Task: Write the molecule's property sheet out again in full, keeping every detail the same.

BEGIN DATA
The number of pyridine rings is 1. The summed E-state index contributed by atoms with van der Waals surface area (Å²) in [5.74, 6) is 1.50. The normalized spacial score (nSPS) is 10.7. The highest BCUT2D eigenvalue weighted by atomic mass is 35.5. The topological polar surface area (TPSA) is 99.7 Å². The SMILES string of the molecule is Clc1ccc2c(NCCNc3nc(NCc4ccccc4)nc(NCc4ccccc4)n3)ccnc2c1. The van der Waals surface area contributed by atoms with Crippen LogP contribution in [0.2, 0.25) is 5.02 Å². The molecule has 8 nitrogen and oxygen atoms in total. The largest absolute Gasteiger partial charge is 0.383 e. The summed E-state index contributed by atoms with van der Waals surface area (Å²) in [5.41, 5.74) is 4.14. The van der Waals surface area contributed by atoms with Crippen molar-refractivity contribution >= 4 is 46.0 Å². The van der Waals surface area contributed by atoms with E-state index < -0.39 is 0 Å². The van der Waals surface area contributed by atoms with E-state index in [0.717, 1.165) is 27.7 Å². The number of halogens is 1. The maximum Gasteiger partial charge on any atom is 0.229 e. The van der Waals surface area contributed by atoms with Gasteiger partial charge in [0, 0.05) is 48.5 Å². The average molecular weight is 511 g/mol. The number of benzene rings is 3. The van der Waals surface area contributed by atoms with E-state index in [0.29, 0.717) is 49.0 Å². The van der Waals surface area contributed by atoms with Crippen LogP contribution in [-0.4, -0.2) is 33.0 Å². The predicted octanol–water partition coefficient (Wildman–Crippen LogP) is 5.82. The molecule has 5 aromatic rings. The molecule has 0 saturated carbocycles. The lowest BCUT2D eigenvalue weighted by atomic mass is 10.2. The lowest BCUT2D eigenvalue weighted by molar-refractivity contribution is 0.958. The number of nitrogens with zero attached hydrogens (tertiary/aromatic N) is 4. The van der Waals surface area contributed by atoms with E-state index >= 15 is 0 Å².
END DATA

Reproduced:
The number of pyridine rings is 1. The summed E-state index contributed by atoms with van der Waals surface area (Å²) in [5.74, 6) is 1.50. The normalized spacial score (nSPS) is 10.7. The highest BCUT2D eigenvalue weighted by atomic mass is 35.5. The topological polar surface area (TPSA) is 99.7 Å². The SMILES string of the molecule is Clc1ccc2c(NCCNc3nc(NCc4ccccc4)nc(NCc4ccccc4)n3)ccnc2c1. The van der Waals surface area contributed by atoms with Crippen LogP contribution in [0.2, 0.25) is 5.02 Å². The molecule has 8 nitrogen and oxygen atoms in total. The largest absolute Gasteiger partial charge is 0.383 e. The summed E-state index contributed by atoms with van der Waals surface area (Å²) in [5.41, 5.74) is 4.14. The van der Waals surface area contributed by atoms with Crippen molar-refractivity contribution >= 4 is 46.0 Å². The van der Waals surface area contributed by atoms with E-state index < -0.39 is 0 Å². The van der Waals surface area contributed by atoms with E-state index in [0.717, 1.165) is 27.7 Å². The number of halogens is 1. The maximum Gasteiger partial charge on any atom is 0.229 e. The van der Waals surface area contributed by atoms with Gasteiger partial charge in [0, 0.05) is 48.5 Å². The average molecular weight is 511 g/mol. The number of benzene rings is 3. The van der Waals surface area contributed by atoms with E-state index in [0.29, 0.717) is 49.0 Å². The van der Waals surface area contributed by atoms with Crippen LogP contribution in [-0.4, -0.2) is 33.0 Å². The predicted octanol–water partition coefficient (Wildman–Crippen LogP) is 5.82. The molecule has 5 aromatic rings. The molecule has 0 saturated carbocycles. The lowest BCUT2D eigenvalue weighted by atomic mass is 10.2. The lowest BCUT2D eigenvalue weighted by molar-refractivity contribution is 0.958. The number of nitrogens with zero attached hydrogens (tertiary/aromatic N) is 4. The van der Waals surface area contributed by atoms with E-state index >= 15 is 0 Å².